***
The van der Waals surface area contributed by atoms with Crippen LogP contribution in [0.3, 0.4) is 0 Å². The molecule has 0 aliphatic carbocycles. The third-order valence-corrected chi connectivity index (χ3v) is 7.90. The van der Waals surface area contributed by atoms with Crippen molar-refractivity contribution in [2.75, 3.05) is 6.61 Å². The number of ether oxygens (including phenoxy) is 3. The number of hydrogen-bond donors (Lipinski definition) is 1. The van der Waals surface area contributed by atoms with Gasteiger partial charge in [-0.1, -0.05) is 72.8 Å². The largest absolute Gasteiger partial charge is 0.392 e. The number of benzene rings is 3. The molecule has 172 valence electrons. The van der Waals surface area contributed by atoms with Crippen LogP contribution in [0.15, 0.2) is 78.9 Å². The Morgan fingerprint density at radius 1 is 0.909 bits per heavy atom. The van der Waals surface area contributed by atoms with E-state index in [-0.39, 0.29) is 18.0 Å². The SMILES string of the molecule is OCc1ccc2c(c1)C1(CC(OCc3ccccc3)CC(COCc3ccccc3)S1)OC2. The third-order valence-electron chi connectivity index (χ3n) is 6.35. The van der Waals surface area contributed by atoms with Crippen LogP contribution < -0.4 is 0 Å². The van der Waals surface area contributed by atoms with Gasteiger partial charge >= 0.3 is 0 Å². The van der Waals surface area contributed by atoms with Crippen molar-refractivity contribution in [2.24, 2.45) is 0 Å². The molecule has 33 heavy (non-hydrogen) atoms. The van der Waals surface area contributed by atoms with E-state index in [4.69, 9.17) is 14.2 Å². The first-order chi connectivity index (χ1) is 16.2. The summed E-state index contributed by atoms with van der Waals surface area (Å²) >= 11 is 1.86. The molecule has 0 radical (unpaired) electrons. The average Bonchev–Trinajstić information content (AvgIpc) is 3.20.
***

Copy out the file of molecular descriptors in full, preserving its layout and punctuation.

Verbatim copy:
The van der Waals surface area contributed by atoms with Crippen LogP contribution in [0.3, 0.4) is 0 Å². The molecule has 0 aliphatic carbocycles. The third-order valence-corrected chi connectivity index (χ3v) is 7.90. The van der Waals surface area contributed by atoms with Crippen molar-refractivity contribution in [2.75, 3.05) is 6.61 Å². The number of ether oxygens (including phenoxy) is 3. The number of hydrogen-bond donors (Lipinski definition) is 1. The van der Waals surface area contributed by atoms with Gasteiger partial charge in [-0.1, -0.05) is 72.8 Å². The largest absolute Gasteiger partial charge is 0.392 e. The number of benzene rings is 3. The molecule has 172 valence electrons. The van der Waals surface area contributed by atoms with Crippen LogP contribution in [0.15, 0.2) is 78.9 Å². The Morgan fingerprint density at radius 1 is 0.909 bits per heavy atom. The van der Waals surface area contributed by atoms with E-state index in [-0.39, 0.29) is 18.0 Å². The SMILES string of the molecule is OCc1ccc2c(c1)C1(CC(OCc3ccccc3)CC(COCc3ccccc3)S1)OC2. The third-order valence-electron chi connectivity index (χ3n) is 6.35. The van der Waals surface area contributed by atoms with Crippen LogP contribution < -0.4 is 0 Å². The van der Waals surface area contributed by atoms with Gasteiger partial charge >= 0.3 is 0 Å². The van der Waals surface area contributed by atoms with Crippen molar-refractivity contribution in [2.24, 2.45) is 0 Å². The molecule has 33 heavy (non-hydrogen) atoms. The van der Waals surface area contributed by atoms with E-state index in [4.69, 9.17) is 14.2 Å². The first-order chi connectivity index (χ1) is 16.2. The summed E-state index contributed by atoms with van der Waals surface area (Å²) >= 11 is 1.86. The molecule has 0 radical (unpaired) electrons. The average Bonchev–Trinajstić information content (AvgIpc) is 3.20.